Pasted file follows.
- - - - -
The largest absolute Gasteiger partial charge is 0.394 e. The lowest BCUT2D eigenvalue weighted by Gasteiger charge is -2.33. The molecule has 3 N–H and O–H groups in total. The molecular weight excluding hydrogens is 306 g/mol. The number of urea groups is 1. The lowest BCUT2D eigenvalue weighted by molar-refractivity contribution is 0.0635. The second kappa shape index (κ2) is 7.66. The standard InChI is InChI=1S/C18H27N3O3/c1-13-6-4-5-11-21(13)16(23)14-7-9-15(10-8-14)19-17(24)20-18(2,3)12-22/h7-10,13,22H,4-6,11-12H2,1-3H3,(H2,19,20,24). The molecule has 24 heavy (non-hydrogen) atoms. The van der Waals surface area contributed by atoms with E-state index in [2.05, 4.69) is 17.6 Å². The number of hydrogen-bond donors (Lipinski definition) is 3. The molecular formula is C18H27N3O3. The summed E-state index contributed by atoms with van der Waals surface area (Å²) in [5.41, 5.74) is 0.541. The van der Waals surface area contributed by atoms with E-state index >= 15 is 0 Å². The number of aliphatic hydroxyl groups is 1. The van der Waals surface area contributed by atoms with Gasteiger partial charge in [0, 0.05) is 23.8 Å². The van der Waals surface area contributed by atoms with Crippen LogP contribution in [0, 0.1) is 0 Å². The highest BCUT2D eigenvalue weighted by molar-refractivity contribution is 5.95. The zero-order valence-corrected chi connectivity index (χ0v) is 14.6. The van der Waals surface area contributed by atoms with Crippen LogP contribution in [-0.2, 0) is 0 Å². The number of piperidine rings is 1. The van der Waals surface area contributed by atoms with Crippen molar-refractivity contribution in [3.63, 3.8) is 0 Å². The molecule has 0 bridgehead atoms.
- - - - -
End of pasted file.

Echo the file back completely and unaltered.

The largest absolute Gasteiger partial charge is 0.394 e. The lowest BCUT2D eigenvalue weighted by Gasteiger charge is -2.33. The molecule has 3 N–H and O–H groups in total. The molecular weight excluding hydrogens is 306 g/mol. The number of urea groups is 1. The lowest BCUT2D eigenvalue weighted by molar-refractivity contribution is 0.0635. The second kappa shape index (κ2) is 7.66. The standard InChI is InChI=1S/C18H27N3O3/c1-13-6-4-5-11-21(13)16(23)14-7-9-15(10-8-14)19-17(24)20-18(2,3)12-22/h7-10,13,22H,4-6,11-12H2,1-3H3,(H2,19,20,24). The molecule has 24 heavy (non-hydrogen) atoms. The van der Waals surface area contributed by atoms with E-state index in [2.05, 4.69) is 17.6 Å². The number of hydrogen-bond donors (Lipinski definition) is 3. The molecular formula is C18H27N3O3. The summed E-state index contributed by atoms with van der Waals surface area (Å²) in [5.41, 5.74) is 0.541. The van der Waals surface area contributed by atoms with E-state index >= 15 is 0 Å². The number of aliphatic hydroxyl groups is 1. The van der Waals surface area contributed by atoms with Gasteiger partial charge in [0, 0.05) is 23.8 Å². The van der Waals surface area contributed by atoms with Crippen LogP contribution in [0, 0.1) is 0 Å². The highest BCUT2D eigenvalue weighted by molar-refractivity contribution is 5.95. The zero-order valence-corrected chi connectivity index (χ0v) is 14.6. The van der Waals surface area contributed by atoms with Crippen LogP contribution in [-0.2, 0) is 0 Å². The number of piperidine rings is 1. The van der Waals surface area contributed by atoms with Crippen molar-refractivity contribution in [3.63, 3.8) is 0 Å². The molecule has 0 bridgehead atoms.